Objective: The objective of this study was to assess the effectiveness of pharmacist- managed dyslipidemia clinics at 2 Veterans Affairs medical centers since the release of the 2001 National Cholesterol Education Panel Adult Treatment Panel III (NCEP ATP III) guideline compared with the usual care (UC) provided by other health care professionals in the same setting.
Methods: Analysis was performed through retrospective chart review of patients with a diagnosis of dyslipidemia who received care in either the Amarillo or Lubbock, Texas, pharmacist-managed lipid clinics (LCs) or UC from a primary care physician. Data from medical charts were abstracted for dates of service from July 2001 to December 2003 for 115 patients selected randomly from LC rolls matched with 115 patients with a diagnosis of dyslipidemia selected randomly from UC. All patients had to have had at least 3 visits with the LC or 3 visits in UC with a billing code of dyslipidemia; they were followed for at least 6 months after an initial visit in July 2001 or thereafter and were enrolled in the VA health care system for at least 1 year. Baseline lipid values were available for LC but not UC patients. Cholesterol target goals were determined according to NCEP ATP III guideline.
Results: After an average of 21.6 months of follow-up, the proportion of patients in the LC group that attained goal level increased from 45.2% at baseline to 82.6% for total cholesterol (TC) and from 36.5% at baseline to 64.3% for lowdensity lipoprotein cholesterol (LDL-C [P <0.001 for both comparisons]). There was an average 24.5 mg/dL absolute reduction (relative reduction, 19.4%) in LDL-C along with significant improvements in the other lipid levels (P <0.001 for TC and LDL-C, P = 0.007 for triglycerides [TGs]) with the exception of highdensity lipoprotein cholesterol (HDL-C), which declined from 40.0 mg/dL to 36.3 mg/dL (P <0.001). A total of 50 patients (43.5%) were on lipid-lowering pharmacotherapy at baseline versus 108 patients (93.9%) at follow-up. Compared with UC, LC patients were more likely to have achieved goal LDL-C (64.3% vs. 15.7% for UC, P <0.001) and TC (82.6% vs. 40.9%, P <0.001), but there was no difference in the proportion of patients at TG goal for LC (65.2%) compared with UC (52.2%, P = 0.061) or at HDL-C goal (23.5% for LC vs. 33.0% for UC, P = 0.143). A higher proportion of LC patients (93.9%) used lipid-lowering agents compared with UC patients (24.3%, P <0.001). Subanalysis of patients on a lipid-lowering agent found that a significantly higher proportion (85.2%) in the LC group were at goal total cholesterol compared with 60.7% for UC (P = 0.012) and at goal LDL-C (66.7% for LC vs. 39.3% for UC, P = 0.016). However, a lower proportion were at goal HDL-C for LC (21.3%) versus 42.9% for UC (P = 0.043). Overall, only 11 LC patients (9.6%) attained goal levels for all 4 serum lipid values by the end of follow-up versus 2 UC patients (1.7%, P = 0.019).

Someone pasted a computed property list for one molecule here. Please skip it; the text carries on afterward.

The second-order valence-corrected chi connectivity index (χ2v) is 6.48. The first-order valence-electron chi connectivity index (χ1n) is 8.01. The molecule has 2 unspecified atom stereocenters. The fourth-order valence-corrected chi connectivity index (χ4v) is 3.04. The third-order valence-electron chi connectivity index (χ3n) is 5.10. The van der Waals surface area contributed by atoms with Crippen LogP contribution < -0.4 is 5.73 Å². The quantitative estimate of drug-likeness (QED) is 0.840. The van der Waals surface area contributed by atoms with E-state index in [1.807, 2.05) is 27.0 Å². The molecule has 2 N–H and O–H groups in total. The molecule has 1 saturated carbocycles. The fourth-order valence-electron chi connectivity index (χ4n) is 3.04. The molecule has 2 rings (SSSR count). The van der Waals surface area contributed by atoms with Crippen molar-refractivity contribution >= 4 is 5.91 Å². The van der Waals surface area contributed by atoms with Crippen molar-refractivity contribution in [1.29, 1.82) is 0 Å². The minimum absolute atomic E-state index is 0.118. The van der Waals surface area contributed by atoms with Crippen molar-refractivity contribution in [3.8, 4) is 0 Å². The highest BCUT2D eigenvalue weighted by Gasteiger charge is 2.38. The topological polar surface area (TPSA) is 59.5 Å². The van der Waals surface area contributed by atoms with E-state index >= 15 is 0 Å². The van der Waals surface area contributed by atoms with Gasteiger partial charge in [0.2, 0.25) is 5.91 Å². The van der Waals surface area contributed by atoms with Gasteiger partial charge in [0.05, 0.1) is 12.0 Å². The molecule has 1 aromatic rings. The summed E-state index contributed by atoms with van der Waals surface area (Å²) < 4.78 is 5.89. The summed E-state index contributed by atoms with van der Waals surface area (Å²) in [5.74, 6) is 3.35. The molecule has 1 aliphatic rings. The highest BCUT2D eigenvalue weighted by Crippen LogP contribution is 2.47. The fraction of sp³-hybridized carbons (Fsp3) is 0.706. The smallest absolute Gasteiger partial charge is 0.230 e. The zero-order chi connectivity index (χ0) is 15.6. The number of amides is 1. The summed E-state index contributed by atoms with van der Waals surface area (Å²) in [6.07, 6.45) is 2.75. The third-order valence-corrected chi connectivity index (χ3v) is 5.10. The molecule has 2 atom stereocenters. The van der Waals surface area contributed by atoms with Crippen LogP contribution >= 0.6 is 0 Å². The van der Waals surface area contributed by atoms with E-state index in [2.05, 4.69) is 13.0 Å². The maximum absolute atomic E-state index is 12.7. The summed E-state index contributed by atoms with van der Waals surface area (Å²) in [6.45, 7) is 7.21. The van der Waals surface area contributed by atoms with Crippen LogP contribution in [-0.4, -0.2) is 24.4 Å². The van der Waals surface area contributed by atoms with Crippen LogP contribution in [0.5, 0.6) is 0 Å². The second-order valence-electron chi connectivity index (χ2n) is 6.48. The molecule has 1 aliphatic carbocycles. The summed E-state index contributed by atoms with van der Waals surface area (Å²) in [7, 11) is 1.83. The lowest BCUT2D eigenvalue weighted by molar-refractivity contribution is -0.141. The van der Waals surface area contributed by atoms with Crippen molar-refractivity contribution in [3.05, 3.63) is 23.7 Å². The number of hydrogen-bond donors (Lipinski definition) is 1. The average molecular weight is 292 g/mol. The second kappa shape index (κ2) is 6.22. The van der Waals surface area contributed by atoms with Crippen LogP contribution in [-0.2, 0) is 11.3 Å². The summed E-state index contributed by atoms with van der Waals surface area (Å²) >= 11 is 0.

Conclusions: Nearly two thirds of patients diagnosed with dyslipidemia and enrolled in a pharmacist-managed LC had LDL-C levels at or below NCEP ATP III target goal compared with 16% of dyslipidemia patients who received UC from their primary care provider. The pharmacist-managed LC patients were also twice as likely (83 vs. 41%) to have attained the TC target goal, but there was no difference between the 2 groups in the proportion of patients who attained either TG or HDL-C target goals. Only 9.6% of LC patients were at goal for all 4 individual lipid measures at the end of follow-up.